Since it was established as a federal holiday in 1986, the Martin Luther King Jr. holiday has properly become a time to look back on the civil rights movement and assess the state of race relations in our country.
But there is another dimension to the holiday. The day set aside to honor King reminds us that in a democracy, ordinary citizens ought to be able to encourage or inspire important change, even when they hold no formal political power.
King was one of the most influential Americans in our nation's history. Yet unlike so many others we honor, he never served as an elected official, never led a government institution, never directed troops in battle.
He and the activists he rallied and marched with embodied the true spirit of democracy -- that someone need not be part of government in order to direct government.
Indeed, while King will always remain the leading symbol of the civil rights movement, we must remember that its accomplishments and glory belong to thousands of Americans who marched, staged sit-ins, knocked on doors and rallied for change.
Ultimately, millions of Americans responded to the movement and cemented its changes by voting differently or changing their private behavior.
That kind of sweeping political change from below is an element of our democracy that Americans can be proud of, yet even the most patriotic citizens can overlook it, particularly as we work our way through the lengthiest and most expensive presidential campaign in our history.
The coverage of the campaign will emphasize the role of representatives and elections, but for many of the greatest changes in our history -- including ending slavery and expanding the right to vote -- elected leaders were late to the party.
They passed the amendment, signed the bill, or enforced the change, but did not initiate it.
The King holiday completes a celebration of our democracy. On Veterans Day and Memorial Day, we honor the men and women in uniform who protected our freedom from external threats. On President's Day we celebrate those whom the people elected to guide the country.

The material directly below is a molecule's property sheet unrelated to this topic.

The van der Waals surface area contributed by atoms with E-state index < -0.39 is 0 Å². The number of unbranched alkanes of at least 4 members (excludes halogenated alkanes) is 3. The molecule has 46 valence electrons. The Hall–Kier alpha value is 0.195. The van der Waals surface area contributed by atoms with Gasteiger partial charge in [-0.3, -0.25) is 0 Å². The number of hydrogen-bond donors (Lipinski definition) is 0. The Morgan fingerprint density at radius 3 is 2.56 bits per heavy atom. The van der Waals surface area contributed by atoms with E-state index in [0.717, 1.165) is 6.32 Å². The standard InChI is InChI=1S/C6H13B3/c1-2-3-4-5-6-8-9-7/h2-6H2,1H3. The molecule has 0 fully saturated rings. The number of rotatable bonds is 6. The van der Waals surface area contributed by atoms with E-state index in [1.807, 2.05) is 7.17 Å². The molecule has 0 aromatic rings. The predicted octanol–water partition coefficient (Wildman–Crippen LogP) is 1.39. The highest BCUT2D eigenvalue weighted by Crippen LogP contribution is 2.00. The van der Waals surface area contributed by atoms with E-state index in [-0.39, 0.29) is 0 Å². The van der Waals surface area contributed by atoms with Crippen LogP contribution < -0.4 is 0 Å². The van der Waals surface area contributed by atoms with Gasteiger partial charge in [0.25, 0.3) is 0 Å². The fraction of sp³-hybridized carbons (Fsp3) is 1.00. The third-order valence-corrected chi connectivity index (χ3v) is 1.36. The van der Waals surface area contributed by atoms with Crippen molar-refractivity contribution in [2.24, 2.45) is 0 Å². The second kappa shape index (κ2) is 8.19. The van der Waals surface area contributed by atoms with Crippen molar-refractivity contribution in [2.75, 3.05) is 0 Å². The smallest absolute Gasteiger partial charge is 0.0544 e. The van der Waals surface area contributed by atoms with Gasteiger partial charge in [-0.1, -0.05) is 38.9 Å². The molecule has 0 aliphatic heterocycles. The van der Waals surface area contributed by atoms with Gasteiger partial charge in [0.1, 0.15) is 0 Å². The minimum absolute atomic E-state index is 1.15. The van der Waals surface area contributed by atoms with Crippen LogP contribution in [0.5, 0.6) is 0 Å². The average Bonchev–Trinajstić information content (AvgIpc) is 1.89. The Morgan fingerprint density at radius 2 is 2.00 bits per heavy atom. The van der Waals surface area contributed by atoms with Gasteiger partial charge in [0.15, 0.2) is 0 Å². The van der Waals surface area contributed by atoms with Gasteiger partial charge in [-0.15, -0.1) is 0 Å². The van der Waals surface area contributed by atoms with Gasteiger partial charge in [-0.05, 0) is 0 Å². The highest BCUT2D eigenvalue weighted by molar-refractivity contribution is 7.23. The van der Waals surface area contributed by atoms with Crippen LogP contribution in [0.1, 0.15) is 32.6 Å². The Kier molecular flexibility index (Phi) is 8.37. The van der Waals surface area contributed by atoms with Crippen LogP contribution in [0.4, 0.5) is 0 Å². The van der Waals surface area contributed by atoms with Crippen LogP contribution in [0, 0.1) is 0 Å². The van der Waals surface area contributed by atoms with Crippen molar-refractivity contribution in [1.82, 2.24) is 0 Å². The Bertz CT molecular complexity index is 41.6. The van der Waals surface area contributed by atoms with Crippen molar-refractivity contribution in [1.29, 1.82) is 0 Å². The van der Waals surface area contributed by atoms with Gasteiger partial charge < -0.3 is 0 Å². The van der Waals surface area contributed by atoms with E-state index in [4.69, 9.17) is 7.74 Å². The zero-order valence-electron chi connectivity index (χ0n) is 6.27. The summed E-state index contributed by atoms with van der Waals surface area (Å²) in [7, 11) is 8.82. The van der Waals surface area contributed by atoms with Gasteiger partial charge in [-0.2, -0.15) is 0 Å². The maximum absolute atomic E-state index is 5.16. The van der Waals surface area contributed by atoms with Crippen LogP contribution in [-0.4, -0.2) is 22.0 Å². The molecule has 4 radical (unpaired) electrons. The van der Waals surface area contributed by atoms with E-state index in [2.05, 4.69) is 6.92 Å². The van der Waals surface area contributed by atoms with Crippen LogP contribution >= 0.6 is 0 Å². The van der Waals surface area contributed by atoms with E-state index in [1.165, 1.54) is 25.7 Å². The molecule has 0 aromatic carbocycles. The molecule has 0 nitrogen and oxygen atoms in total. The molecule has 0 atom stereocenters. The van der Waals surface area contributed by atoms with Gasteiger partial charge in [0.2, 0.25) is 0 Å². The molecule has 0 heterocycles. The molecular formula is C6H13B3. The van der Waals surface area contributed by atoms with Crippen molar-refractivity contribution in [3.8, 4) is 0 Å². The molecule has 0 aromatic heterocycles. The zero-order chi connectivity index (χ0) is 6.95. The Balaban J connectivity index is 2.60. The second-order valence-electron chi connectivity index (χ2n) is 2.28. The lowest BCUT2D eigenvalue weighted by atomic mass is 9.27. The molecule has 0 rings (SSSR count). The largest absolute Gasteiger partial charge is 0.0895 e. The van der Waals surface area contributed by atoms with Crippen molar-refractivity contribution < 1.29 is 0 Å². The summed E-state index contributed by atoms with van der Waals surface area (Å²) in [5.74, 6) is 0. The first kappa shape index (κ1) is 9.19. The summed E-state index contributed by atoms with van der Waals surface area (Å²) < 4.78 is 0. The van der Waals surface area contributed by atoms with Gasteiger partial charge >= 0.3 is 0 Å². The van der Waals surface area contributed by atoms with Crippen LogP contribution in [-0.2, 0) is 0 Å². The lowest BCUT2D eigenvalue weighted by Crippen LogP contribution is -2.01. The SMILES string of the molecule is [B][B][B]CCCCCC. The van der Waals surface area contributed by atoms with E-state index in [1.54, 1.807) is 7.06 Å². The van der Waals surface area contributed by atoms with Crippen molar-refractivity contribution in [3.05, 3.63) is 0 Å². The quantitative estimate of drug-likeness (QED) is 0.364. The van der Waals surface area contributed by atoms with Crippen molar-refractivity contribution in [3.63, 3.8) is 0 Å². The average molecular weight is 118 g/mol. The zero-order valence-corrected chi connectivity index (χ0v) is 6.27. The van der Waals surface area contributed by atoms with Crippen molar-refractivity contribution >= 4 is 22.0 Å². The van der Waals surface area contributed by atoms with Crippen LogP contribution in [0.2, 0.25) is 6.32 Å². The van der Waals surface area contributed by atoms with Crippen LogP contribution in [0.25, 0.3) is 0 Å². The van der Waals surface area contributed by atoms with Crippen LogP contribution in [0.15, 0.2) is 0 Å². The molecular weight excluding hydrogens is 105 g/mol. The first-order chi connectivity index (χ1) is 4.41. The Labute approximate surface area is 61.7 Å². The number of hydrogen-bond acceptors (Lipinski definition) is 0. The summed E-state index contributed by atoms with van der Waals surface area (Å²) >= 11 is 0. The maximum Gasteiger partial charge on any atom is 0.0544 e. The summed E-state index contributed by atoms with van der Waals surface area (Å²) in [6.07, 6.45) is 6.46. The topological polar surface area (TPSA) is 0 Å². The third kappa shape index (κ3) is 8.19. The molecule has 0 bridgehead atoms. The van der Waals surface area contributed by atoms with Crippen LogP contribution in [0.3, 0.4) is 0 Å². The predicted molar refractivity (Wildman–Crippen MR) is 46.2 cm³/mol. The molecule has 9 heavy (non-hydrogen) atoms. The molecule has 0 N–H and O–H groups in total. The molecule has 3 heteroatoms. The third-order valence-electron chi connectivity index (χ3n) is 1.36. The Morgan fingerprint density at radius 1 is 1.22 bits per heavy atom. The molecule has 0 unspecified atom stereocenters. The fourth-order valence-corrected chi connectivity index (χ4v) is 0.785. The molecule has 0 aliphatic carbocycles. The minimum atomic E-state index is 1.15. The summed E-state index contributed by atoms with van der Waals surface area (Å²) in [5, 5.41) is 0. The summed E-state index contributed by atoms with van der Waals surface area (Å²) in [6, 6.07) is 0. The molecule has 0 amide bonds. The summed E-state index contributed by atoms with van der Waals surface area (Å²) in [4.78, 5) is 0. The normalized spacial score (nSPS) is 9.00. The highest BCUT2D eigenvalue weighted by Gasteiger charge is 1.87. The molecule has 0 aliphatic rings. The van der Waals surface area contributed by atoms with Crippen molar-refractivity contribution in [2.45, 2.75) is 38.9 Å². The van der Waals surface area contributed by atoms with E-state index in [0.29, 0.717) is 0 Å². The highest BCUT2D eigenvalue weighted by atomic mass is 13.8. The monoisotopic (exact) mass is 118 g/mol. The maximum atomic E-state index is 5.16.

The King holiday (like Labor Day, if we recall its origins) completes the celebration by remembering the ordinary citizens who have struggled and sometimes died to fulfill the promise of the beautiful "We the People" rhetoric written into our nation's Constitution.
The King holiday is not just about King himself, or even the expanded pantheon of the civil rights movement's heroes.
It is for any American who sparked change from outside the halls of power: Thomas Paine, Henry David Thoreau, Susan B. Anthony, John Muir, William F. Buckley, Cesar Chavez -- and for all those who worked alongside them, rallied behind them or led their own struggles.
It also reminds us to respect those Americans seeking to spark change today, for the next great change might come from one of those movements -- the Tea Party, Occupy Wall Street, the prolife movement, GLBT activists, PETA. Chances are you grimaced at the mention of at least one of those groups, just as many Americans bitterly opposed the civil rights movement, abolitionists or suffragettes in their day.
Most of the contemporary movements will not succeed, nor deserve to. For every revered movement from our history, there are many others that are forgotten or reviled (frequently when they rejected democracy by turning violent or using government power against their opponents).
Honoring our ultimately successful movements reminds us also to have faith in the power of our democracy -- in ourselves -- to eventually embrace the best ideas and reforms.
The best way to commemorate the King holiday and celebrate our ordinary heroes is to get involved, and to use your freedom to make our country better in whatever way you see fit.
Promote a change you believe in; fight against a change you feel is dangerous. But be part of the struggle, because -- as King understood so well -- that is what it means to be a part of American democracy.
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Scott Hvizdos lives in Richfield.
The Opinion section is produced by the Editorial Department to foster discussion about key issues. The Editorial Board represents the institutional voice of the Star Tribune and operates independently of the newsroom.